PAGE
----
North Pinellas basketball previews

Countryside and junior Carson Skinner, left, opened their season with a road win over Largo. The Cougars are the defending District 8A-10 champions.

Pinellas County sent two boys basketball programs into the state final four last year, but the 2017-2018 season wasn’t all that kind to teams in the northern reaches of the peninsula.

Countryside represented the lone North Pinellas program to reach the postseason after winning its first district championship since 1989. It was the Cougars’ second straight playoff trip, but they were tripped up again by Tampa Bay Tech in the first round. Countryside instead watched Class 8A District 10 runner-up St. Petersburg make a run to the state final four.

Pinellas’ other deep-running postseason program was Canterbury, which enjoyed its greatest season in school history by finishing as the Class 3A state runner-up.

Clearwater and East Lake were on the cusp of postseason play but couldn’t survive challenging district tournaments.

Countryside High – 2017-2018 Record: 20-7

Cougars teams from the last two years may have been the best in school history. The 2017-2018 squad featured nine seniors, meaning there is a lot of productivity to be replaced this year.

“We lost about 88 points a game from last year, so we’re talking JV kids and transfers that hadn’t played much together,” said Countryside coach Jeff Powers after the Cougars opened their new campaign with a solid 64-59 road win over Largo.

With guys like C.J. Williams, Matthew Berry and Nathan Tettenborn gone, a group of returners and newcomers like sophomore Mikey Shane, junior Alex Vitucci, junior Carson Skinner and senior Jared McGarrity will need to fill the void.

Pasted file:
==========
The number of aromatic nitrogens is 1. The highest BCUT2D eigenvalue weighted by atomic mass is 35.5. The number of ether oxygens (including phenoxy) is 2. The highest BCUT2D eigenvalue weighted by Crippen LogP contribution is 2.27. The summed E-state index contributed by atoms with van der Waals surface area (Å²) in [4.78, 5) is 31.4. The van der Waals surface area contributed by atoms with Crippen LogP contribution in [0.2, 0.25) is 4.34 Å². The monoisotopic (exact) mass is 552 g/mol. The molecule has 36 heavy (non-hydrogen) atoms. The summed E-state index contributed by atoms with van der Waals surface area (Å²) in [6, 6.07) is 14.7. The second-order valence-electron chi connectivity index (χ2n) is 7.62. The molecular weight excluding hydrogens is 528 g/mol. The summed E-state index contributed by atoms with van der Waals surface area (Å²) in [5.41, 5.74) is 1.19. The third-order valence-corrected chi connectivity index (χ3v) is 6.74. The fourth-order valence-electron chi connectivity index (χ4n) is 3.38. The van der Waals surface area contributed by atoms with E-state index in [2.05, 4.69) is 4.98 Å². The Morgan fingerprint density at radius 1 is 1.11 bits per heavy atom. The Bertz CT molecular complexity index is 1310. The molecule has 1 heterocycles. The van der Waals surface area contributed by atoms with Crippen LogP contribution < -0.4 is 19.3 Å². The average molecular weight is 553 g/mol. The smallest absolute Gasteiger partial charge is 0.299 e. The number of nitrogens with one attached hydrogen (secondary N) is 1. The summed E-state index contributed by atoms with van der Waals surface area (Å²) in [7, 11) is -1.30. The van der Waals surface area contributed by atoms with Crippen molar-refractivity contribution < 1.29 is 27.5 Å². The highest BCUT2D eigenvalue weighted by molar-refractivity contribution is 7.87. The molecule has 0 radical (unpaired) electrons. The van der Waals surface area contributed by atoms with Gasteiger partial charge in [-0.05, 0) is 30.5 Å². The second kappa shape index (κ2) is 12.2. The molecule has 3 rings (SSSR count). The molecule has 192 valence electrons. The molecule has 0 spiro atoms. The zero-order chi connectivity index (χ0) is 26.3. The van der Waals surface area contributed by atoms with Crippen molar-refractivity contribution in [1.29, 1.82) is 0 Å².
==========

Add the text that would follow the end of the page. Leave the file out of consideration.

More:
Last week’s opening win at Largo showed Countryside can play some good basketball and the Cougars get put back to the test this week. C-Side played at St. Petersburg on Tuesday night and host East Lake on Friday. Both are District 8A-10 matchups and will be huge come seeding time for the league tournament in February.

East Lake High - 2017-2018 Record: 16-10

East Lake was right there with Countryside and St. Pete last year, but not quite.

The Eagles were a playoff-worthy team stuck in a tough district. Only two can move on and East Lake didn’t have enough. They get back after it with a solid core of returning players capable of getting the Eagles back into the postseason after a two-year hiatus.

East Lake opened the season with blowout wins over Seminole (67-46) and Tarpon Springs (65-12). Leading the charge will be juniors Jordan Hillmon and Dionte Blanch, with sophomore Dean Gabrelcik and senior Dakota Speed-Ferris on the floor to put up numbers if teams try to lock down the tandem of juniors.

St. Pete enters the year as the favorite to win the District 8A-10 title, but, as mentioned, two teams advance out of each league. Friday’s game at Countryside will provide some insight as to who the Green Devils’ top contender may be come districts.

East Lake hosts St. Pete next Thursday, Dec. 13.

Clearwater High – 2017-2018 Record: 16-10

Clearwater’s finished with an above-.500 record five times in the past seven years but still hasn’t managed to return to the postseason since 2010-2011.

Similar to East Lake, the Tornadoes went 16-10 last year, but couldn’t get over the hump while playing in the competitive District 7A-9. Clearwater took eventual league champion Boca Ciega to double overtime in the district semifinals before falling 86-78.

The good news for Coach Kristopher Foote’s squad is that its top four scorers return this season. Seniors Dawson Maxwell, Gilbert Mendez and Nirobi Peeler and junior Max Jones all averaged double digits in scoring last year.

Clearwater opened its year by rolling over Dunedin (92-56) and Palm Harbor University (78-48). It’ll get its first test Thursday night at Seminole and could be 5-0 heading into a Dec. 12 showdown at Boca Ciega. The Pirates lost five seniors from last year and district runner-up Largo need to replace its top three scorers.

Clearwater advanced to the postseason 19 times in 22 seasons from 1990 to 2011 before the current drought. This could be the year the Tornadoes finally return.